When a promo for the Jerusalem Film Workshop (www.thejfw.com) popped up on his Facebook page earlier this year, Zev Rand of Teaneck applied right away.
The 20-year-old was in his first year at Manhattan’s School of Visual Arts, pursuing a bachelor of fine arts with a concentration in film editing.
Mr. Rand was one of 22 aspiring filmmakers accepted to the six-week summer program, which gives participants a hands-on learning experience led by prominent professionals in Israeli cinema in partnership with the New Fund for Cinema and Television, the Jerusalem Film Festival, and other sponsoring organizations.
The young filmmakers produced short documentaries screened at the Jerusalem Film Festival earlier in July. Now Mr. Rand is doing preproduction on a narrative short film, which will be completed by the end of the program on August 7.
“Who wouldn’t want a summer in Israel, learning from the best people in the Israeli film industry, and on top of all that earning a film festival credit?” he asked rhetorically. “And what else could a Zionist like me possibly ask for than having his first film festival be the Jerusalem Film Festival? It’s perfection.”
The workshop is based in Ma’aleh School of Television, Film & the Arts near Jerusalem City Hall. That’s a fitting location, given that the municipality has invested some NIS 50 million into planning a future state-of-the-art film production complex. In recent years, several major television and Hollywood projects were shot in the capital city, including the NBC series “Dig” and Natalie Portman’s “A Tale of Love and Darkness.”
The international student workshop, now in its second year, is an initiative of Gal Greenspan and Roi Kurland, chief executive officers of Tel Aviv-based Green Productions (www.greenproductions.co.il).
“Our inaugural program showed us how Israel truly offers an unparalleled location for learning cinema and producing great works of film,” Mr. Greenspan said. “Based on the first year’s success, we looked to attract a new class of budding filmmakers who recognize the filmmaking potential that exists here in Israel, and we are deeply proud to have some of our country’s most heralded cinematic minds among our instructors.”
The faculty includes, for example, director Tom Shoval, nominated for a 2015 Academy Award for his role in the film “Aya,” and Tal Granit and Sharon Maymon, whose film “Summer Vacation” was short-listed for an Oscar nomination.
For Mr. Rand, the superstar of the faculty is Arik Lahav-Leibovich, a celebrated Israeli film editor best known for his work on such multi-award-winning films as “The Band’s Visit” (2007), “Lebanon” (2009), and “Zero Motivation” (2014). “There really isn’t much else a young editor can ask for than to learn from one of the top editors in Israeli cinema,” he said. “It has been an awesome experience.”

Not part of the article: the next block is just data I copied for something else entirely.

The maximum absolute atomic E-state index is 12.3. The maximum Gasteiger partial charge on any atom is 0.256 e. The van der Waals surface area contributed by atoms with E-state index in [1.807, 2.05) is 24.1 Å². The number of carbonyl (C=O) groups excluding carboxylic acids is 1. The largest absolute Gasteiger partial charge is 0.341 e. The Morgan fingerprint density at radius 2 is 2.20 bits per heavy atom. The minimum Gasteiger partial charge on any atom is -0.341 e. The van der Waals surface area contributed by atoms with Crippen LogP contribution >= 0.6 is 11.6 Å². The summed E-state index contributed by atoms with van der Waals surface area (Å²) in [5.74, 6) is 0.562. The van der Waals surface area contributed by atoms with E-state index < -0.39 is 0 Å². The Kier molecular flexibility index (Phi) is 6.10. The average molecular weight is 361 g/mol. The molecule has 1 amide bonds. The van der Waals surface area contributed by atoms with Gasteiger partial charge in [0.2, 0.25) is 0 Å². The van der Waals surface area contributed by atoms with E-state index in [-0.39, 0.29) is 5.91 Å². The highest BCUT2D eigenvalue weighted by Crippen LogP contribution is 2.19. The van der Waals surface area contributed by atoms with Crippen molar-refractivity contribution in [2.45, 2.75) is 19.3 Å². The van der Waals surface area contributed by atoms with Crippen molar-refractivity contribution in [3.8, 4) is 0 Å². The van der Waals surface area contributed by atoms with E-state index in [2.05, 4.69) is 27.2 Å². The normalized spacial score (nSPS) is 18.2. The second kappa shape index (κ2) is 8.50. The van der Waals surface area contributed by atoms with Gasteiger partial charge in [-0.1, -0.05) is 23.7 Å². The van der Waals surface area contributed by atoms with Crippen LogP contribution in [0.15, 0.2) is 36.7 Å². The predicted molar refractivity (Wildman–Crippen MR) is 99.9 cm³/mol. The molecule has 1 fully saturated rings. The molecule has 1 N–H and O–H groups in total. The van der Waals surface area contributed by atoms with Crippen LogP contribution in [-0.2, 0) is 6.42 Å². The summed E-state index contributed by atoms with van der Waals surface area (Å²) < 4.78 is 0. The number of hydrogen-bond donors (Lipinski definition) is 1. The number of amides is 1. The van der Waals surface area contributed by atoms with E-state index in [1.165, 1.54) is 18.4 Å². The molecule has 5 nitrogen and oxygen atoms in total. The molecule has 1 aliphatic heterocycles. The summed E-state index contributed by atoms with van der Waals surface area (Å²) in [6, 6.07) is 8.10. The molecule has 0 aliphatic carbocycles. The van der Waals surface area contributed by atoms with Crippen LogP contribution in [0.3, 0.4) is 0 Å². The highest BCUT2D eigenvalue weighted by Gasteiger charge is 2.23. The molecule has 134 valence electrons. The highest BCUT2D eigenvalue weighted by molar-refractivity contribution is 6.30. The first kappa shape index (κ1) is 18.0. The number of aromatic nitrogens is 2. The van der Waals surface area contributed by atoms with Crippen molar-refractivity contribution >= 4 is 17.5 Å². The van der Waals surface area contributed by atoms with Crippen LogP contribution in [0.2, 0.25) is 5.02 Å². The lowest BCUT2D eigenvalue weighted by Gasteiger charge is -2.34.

Though he is only entering his sophomore year, Mr. Rand already has commercial film production and editing experience on his résumé, thanks mainly to three years in the “amazing” film club at the Rae Kushner Yeshiva High School in Livingston. The group produced a range of videos for the school to use for fundraising and other purposes, learning valuable skills along the way.
This genre has become a liberating mode of communication for Mr. Rand, who has struggled with a speech impediment all his life.
“The reason my concentration is editing is because it is the volcano inside me and the words I do not have because of my stutter,” he texts on his phone — the easiest way for him to convey what he wishes to express verbally.
He has not allowed this challenge to keep him from achieving his goals thus far, so when he says that he aspires to be a head editor of feature films, a listener is inclined to believe it will happen.
Whether it will happen in America or Israel is a bigger question. “I want to do my part to transform Jerusalem into a major international film production location, and I hope to make aliyah after the Israeli film scene gets bigger,” he said.
He has visited Israel many times and would like to have an Israeli residence to call his own, even if it’s not full time. His older sister, Emma, lives in Tel Aviv and served in the Israel Defense Forces.
Mr. Rand’s familiarity with the Israeli landscape is helpful to first-time visitors in the workshop, who come from countries including Croatia, France, Panama, and China, as well as Canada and the United States. “They look up to people like me to show them all the fun stuff to do in Jerusalem,” he said. “I’ve taken them to a lot of the great restaurants I found during my gap year in Israel at Mechinat Yeud.”
The Rand family also includes parents Anne and Jonathan; Eli, 13; and Devora, 12. They are members of Congregation Bnai Yeshurun in Teaneck.
Many of the workshop participants are not Jewish, or Jewish but not religiously observant. Mr. Rand said that everyone gets along well. “We all know how to deal with including everyone, even on Shabbat.”
For his film festival project, he worked with three other students — Lucas Markman of Texas, Niah Anson of Las Vegas, and Jerusalemite Gil Eliav — on a documentary about a local man who turns old windows into works of art. “We did two days of photography and four days of post-production. We all hit it off right away, which saved a ton of time.”
The Jerusalem Film Workshop has garnered the support and involvement of leading lights in the industry. Steve Tisch, who won an Oscar for producing “Forrest Gump,” is a member of its advisory board, as are Dorit Inbar, general director of the New Fund for Cinema and Television, and Moshe Edry, head of United King Films.
According to Mr. Edry, “We take great pride in witnessing how Israel has become a hub for some of the world’s most talented and ambitious filmmakers, and I know that this workshop will help bring greater exposure to the country.”